Fred Segal has defined California casual style since it opened a Los Angeles denim emporium selling “hip-huggers” in the 1960s. Over the years, the brand has grown into a curated amalgam of individual shops showcasing innovative designers like Yohji Yamamoto, Miu Miu and Commes des Garçons that attracts celebrity clientele (everyone from Jennifer Lopez to Madonna). Plus they were among the first to feature now-iconic brands like Earl Jeans, Juicy Couture and Kate Spade.
Christopher Mercier grew up in the midwest, where the notion of a stucco home was anathema. “In Detroit, everyone grows up in a brick house,” he says. “We didn’t even know what stucco was.” When the architect was engaged by a client who had also migrated west from Detroit, he decided to instill some midwestern aesthetic values: He designed a brick-clad house that would also celebrate contemporary southern California living.
The photographer Cynthia MacAdams, 77, is sitting in the dining room of her Los Angeles apartment admiring two walls she recently painted red, in accordance with feng shui principles. “It’s a healthy red. It brings joy and energy,” she says. She’s surrounded by her work (including a large framed print of an Egyptian pyramid) and simple drawings of nudes by her former lover, the artist and feminist writer Kate Millett.
Muck Rack makes it simple to find people, tweets, or articles that mention any name, keyword, company, hashtag etc. We've compiled this guide to help you make the most of your search.
Selecting a term
Start searching tweets, articles from media outlets, articles mentioned in tweets, journalists'
names, titles and bios with some suggested searches:
Companies or Topics (e.g. iPhone, Microsoft)
Phrases (e.g. "cloud computing") — use quotes to keep the terms together
Twitter handles (e.g. @username) — returns those who have mentioned or replied to
Names (e.g. "David Pogue")
Hashtags (e.g. #sxsw, #london2012)
Bio details (e.g. vegan, Olympics, father)
Muck Rack's Advanced Search allows for many boolean operators.
Find results that mention multiple specified terms, use AND or
+. For example, ensure each result contains both Elon Musk and Mark Zuckerberg by
searching Musk AND Zuckerberg or Musk + Zuckerberg.
Use the operators OR or , to broaden your search when you'd like either of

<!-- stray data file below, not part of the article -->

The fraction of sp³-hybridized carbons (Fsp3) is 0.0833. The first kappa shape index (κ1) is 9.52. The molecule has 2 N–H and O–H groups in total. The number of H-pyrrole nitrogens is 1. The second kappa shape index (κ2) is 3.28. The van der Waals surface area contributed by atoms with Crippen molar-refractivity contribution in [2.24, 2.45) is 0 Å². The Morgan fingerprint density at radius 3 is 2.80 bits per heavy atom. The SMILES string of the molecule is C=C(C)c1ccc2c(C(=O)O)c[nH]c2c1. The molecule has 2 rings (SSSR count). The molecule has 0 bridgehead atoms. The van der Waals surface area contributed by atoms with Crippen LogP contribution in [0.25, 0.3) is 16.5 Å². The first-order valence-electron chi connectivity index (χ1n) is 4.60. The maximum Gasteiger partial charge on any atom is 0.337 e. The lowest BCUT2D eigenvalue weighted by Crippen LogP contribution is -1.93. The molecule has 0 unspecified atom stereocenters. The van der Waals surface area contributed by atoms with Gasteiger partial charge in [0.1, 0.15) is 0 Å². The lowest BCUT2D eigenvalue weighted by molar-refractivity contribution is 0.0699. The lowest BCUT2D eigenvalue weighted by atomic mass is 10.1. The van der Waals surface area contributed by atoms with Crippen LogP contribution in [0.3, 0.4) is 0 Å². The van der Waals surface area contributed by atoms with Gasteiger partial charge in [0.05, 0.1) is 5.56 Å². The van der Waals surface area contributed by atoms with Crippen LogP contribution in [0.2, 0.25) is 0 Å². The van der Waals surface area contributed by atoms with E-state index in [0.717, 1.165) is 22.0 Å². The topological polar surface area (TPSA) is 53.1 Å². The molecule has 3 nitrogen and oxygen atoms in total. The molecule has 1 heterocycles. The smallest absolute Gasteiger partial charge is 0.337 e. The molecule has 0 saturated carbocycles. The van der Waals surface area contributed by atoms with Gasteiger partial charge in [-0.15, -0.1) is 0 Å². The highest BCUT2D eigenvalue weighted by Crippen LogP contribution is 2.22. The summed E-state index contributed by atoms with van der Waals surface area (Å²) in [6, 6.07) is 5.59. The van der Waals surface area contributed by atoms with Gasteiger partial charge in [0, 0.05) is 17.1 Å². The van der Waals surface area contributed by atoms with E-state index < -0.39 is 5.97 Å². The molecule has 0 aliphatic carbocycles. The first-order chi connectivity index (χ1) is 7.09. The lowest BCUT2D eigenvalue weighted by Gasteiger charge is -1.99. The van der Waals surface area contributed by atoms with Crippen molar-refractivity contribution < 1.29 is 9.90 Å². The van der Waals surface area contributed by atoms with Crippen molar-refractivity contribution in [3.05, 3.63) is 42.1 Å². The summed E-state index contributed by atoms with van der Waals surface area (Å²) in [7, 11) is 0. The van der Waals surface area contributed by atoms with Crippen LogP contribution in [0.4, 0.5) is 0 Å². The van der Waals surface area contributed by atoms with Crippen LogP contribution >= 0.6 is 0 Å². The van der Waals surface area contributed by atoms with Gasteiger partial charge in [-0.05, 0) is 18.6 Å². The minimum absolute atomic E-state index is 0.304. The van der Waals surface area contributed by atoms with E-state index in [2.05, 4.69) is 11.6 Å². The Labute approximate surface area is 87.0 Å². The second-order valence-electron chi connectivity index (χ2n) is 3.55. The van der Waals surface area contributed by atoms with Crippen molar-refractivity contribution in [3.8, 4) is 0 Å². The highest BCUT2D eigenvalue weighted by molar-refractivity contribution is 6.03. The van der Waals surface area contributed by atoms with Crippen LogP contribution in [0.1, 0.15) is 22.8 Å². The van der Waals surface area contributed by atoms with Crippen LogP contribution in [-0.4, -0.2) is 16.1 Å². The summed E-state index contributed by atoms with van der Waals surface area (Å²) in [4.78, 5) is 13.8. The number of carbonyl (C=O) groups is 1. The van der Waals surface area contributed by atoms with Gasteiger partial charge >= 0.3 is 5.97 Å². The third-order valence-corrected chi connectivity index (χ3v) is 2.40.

multiple terms to appear in results. (This is the default behavior of our search when no operators
are used). For example, results will contain either cake or cookie by searching cake OR cookie or cake,cookie
Use NOT or - to subtract results from your search. For
example, searching Disney will yield results about the Walt Disney Company as well as Walt Disney
World Resort. To exclude mentions of Disney World, search for Disney -World or Disney
When using one of these operators with a phrase, enclose it in quotation marks. For example, you can
find results about smartphones excluding Apple's iPhone 4S by searching smartphone -"iPhone
Exact case matching or punctuation
If you're searching for a brand name or keyword that relies on specific punctuation marks or capitalization, you can
find results that match your exact query by adding matchcase: before the keyword you're searching for, like matchcase:E*TRADE .
Use parentheses to separate multiple
boolean phrases. For example, to find journalists talking about having fun in Disney World or
Disneyland, search for ("disney world" OR disneyland) AND fun.
An asterisk can be used to search for any variation of a root word truncated by the asterisk. For example, searching for admin* will return results for administrator, administration, administer, administered, etc.
A near operator is an AND operator where you can control the distance between the words. You can vary the distance the near operation uses by adding a forward slash and number (between 0-99) such as strawberries NEAR/10 "whipped cream", which means the strawberries must exist within 10 words of "whipped cream".